Dalton, was next with the subcommittee report. He spoke about the southwest cove area and what should happen there.

Ron Taylor, Huntington State Park Manager, mentioned the southwest cove area is under the water conservancy district's primary area of jurisdiction. If any improvements or changes in status were to take place it would have to be changed to park jurisdiction. Taylor said their only jurisdiction in the cove is limited to law enforcement. Humphrey pointed out for any change in jurisdiction to take place for developed recreation, the park service would have to commit time and resources and do it properly. The water conservancy district could not allow it to be taken over if the money is not there to develop it properly.

Sands added that yes, it would take considerable money to develop facilities in the cove. Current access to the cove will be maintained. It was determined that it is a county road leading to the cove, but it is in poor condition. Humphrey pointed out the need for some access areas to remain fee free.

Dalton pointed out the need to formally adopt a boating limit. "Ron Taylor, Tim Smith and I will look at a draft policy," he said.

Wagner was next with his report. He said they have been pulling together baseline data to serve as a foundation for the resource management plan. He said they will look at different alternatives and management strategies. He said they have gathered a brief history of the county and statistics on the reservoir. He gave a brief description of the climate and the air quality of the reservoir. He listed shoreline erosion as a problem, it is due to wave action and fluctuations in water levels. They are identifying areas around the reservoir which are most susceptible to erosion. There are no shallow ground water hazards in the area, with the ground water 30 feet below the surface.

There are some seeps south of the dam which have contributed to a wetland area. The soil is a clay loam and soil erosion is not a big issue. Wagner mentioned that by law, threatened or endangered species within the project area have to be identified. He said there are some occasional sightings of bald eagles and peregrine falcons. Birds are the most consistent form of wildlife at the reservoir.

The only historical value of the project area was identified as the old Mohrland ditch which was built between 1898-1907 and served five families in the area. It was abandoned in 1962-63. Fossils have been identified in the area. No Indian trustland has been identified. The recreation and visual qualities of the reservoir include fishing, camping and water based activities such as swimming and boating. The reservoir has been divided into five major use areas: the dam, the state park, the northern section, the inlet and the southwest cove.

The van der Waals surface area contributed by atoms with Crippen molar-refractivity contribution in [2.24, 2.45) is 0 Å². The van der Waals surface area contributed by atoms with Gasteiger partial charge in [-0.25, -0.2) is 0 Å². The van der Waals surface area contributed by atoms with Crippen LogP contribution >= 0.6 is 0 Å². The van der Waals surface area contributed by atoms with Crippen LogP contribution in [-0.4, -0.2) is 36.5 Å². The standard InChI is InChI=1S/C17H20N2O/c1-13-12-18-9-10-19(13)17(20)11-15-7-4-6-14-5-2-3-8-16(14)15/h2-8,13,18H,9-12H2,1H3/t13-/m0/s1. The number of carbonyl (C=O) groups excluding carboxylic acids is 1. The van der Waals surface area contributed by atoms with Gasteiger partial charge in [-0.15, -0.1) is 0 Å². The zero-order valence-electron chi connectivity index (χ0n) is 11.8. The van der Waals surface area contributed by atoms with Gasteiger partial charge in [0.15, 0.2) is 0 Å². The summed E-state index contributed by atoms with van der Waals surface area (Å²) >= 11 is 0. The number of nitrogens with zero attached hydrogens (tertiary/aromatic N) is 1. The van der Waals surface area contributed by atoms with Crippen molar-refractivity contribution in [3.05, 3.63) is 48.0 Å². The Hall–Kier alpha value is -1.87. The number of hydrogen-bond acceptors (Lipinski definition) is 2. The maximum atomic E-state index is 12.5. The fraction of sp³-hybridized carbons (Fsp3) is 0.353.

A history of the usage of the reservoir was also discussed. In 1992, 85,743 visitors were recorded. In 1995, 58,264 visitors. Taylor said a good average is 60,000 visitors per year. Bio-West has also been identifying any records to find management agreements and permits and anything that could have an effect on management. They have found that Utah Power has an easement for right of way for a power line. They have identified six other permits like the one with Utah Power.

The existing management will be part of the phase one document. A visitor survey has been started at the park and will continue through Labor Day. This survey will help to detail desired recreational interests at the reservoir.

Jim Jensen, reclamation team leader, said that the contracts for the management of the 11 reservoirs by the state parks is in the renewal process and they will be finalizing the state park agreement. They are trying to lump these reservoirs together under one contract.

It was pointed out that NEPA requires a wide range of alternatives that spell out land use in all categories. Sands said they will be putting ideas down to react to. There are no specific alternatives yet. Peter Crookston, from the bureau of reclamation mentioned that when looking at alternatives things go from one extreme to the other and things usually fall into place somewhere in the middle.

Sands said at the next meeting the phase one document will be distributed and the alternatives will be refined. The next work group meeting will be held in July. This will give the necessary time for the draft document to be completed.